Living in fear of the bulldozers

A man points to some rubble behind him

Qusay Burqan stands in front of the rubble of a barrack where he used to store food for his sheep. Israeli municipal authorities demolished his house and two structures for his sheep and chicken, along with his brother’s house on 30 April.

Annelies Keuleers

The setting sun painted the houses on the hills of East Jerusalem yellow. A few ducks and chickens scrambled around amid a seemingly random collection of items.

The items had been rescued from Qusay Burqan’s house, demolished at the end of April when Israeli municipal authorities sent in bulldozers to Wadi Yasul, between the Silwan and Abu Tur neighborhoods of occupied East Jerusalem, to clear away the homes of Qusay and his brother Anas.

Eleven people were left homeless, including seven children, and Qusay said he felt almost numb when it happened.

“It is hard to explain how I felt. I knew my hands were tied,” Qusay remembered, having placed two chairs in front of the rubble to sit and talk with this reporter. “I saw all of this happening before my eyes and I could not do anything because any move I would make, they would beat and arrest me.”

The Israeli forces who turned up that early April 30 morning consisted of Border Police and special forces along with municipal personnel.

But when neighbors came to help Qusay and his family – warned by a WhatsApp group the community runs specifically for such a reason – the Israelis responded with beatings and bullets.

Five residents were seriously wounded, according to the United Nations, when Israeli forces used physical force, stun grenades and sponge-covered bullets to disperse the crowds.

Anas, whose house was also demolished, was shot in the back with a sponge bullet and arrested before being released on bail on 2 May.

“They beat his face so badly it was hard to recognize him,” Qusay said. “And we had to pay 20,000 shekel bail” – more than $5,500.

Qusay does not know what he will do next. For now, he is renting a room where he lives with his wife and three children in the adjacent area of al-Thuri. He says he wants to rebuild his house because he has no other option.

Community under threat

Wadi Yasul is a tiny part of Silwan. One cracking asphalt road sports a number of modest houses and small orchards of olive trees. The community enjoys a village feel and residents keep close and warm relations. Guests are made to feel welcome.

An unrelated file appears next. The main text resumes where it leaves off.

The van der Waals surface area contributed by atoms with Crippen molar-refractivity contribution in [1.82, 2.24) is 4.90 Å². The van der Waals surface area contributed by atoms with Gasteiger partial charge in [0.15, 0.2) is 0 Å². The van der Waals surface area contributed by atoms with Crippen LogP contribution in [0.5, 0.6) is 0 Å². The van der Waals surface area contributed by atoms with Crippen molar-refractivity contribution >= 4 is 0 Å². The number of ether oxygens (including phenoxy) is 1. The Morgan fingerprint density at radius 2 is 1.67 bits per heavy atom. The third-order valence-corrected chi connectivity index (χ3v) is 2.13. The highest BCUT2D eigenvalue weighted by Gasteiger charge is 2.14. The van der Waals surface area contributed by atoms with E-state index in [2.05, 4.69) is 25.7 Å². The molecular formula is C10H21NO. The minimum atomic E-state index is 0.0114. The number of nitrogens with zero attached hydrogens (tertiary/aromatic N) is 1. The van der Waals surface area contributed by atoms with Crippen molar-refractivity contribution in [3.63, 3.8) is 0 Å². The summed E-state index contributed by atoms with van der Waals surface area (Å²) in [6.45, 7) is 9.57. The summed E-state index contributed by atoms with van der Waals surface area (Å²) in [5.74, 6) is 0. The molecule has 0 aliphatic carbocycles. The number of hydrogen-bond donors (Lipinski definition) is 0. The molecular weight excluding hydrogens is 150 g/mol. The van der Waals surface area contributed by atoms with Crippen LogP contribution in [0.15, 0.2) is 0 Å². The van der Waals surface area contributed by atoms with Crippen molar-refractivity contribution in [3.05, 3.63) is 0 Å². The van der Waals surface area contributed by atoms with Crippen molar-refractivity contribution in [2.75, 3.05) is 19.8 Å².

But such tranquility belies reality. Wadi Yasul’s residents live in constant fear. There is a demolition order against every house – some 60 homes and other structures, according to the UN – in an area Israeli authorities have “zoned” as forest land but is home to some 700 people.

For 15 years residents have been trying to change the zoning designation of the area to residential. For 15 years they have failed.

Ramadan Shalodi, 76, says that not granting building permits to Palestinians is “the municipality’s policy.” He recalls receiving the first demolition order against his house in the early 1990s. He appealed in court, but lost. Since then he has paid more than $8,500 in fines in addition to nearly $300 to apply for a retroactive permit that was denied.

His house remains under threat of demolition. “Maybe I should rent another place,” he said. “So I have somewhere to go when they destroy my house. But I am not a millionaire.”

Another resident, a father of four who preferred not to give his name for fear of possible repercussions, demolished the second floor of his own home last year. He said the Israelis didn’t give him a choice.

“They told me either you demolish it or we do it for you. And if we demolish it, you will pay.”

The fee the authorities would have demanded to demolish his home for him? Around $25,000.

The man now lives with his wife and three of his children in a two-room single floor house.

“We are not asking to build villas here, just for the most basic human rights to live in safety in our homes,” another resident, who also asked to stay anonymous, said.

Racist zoning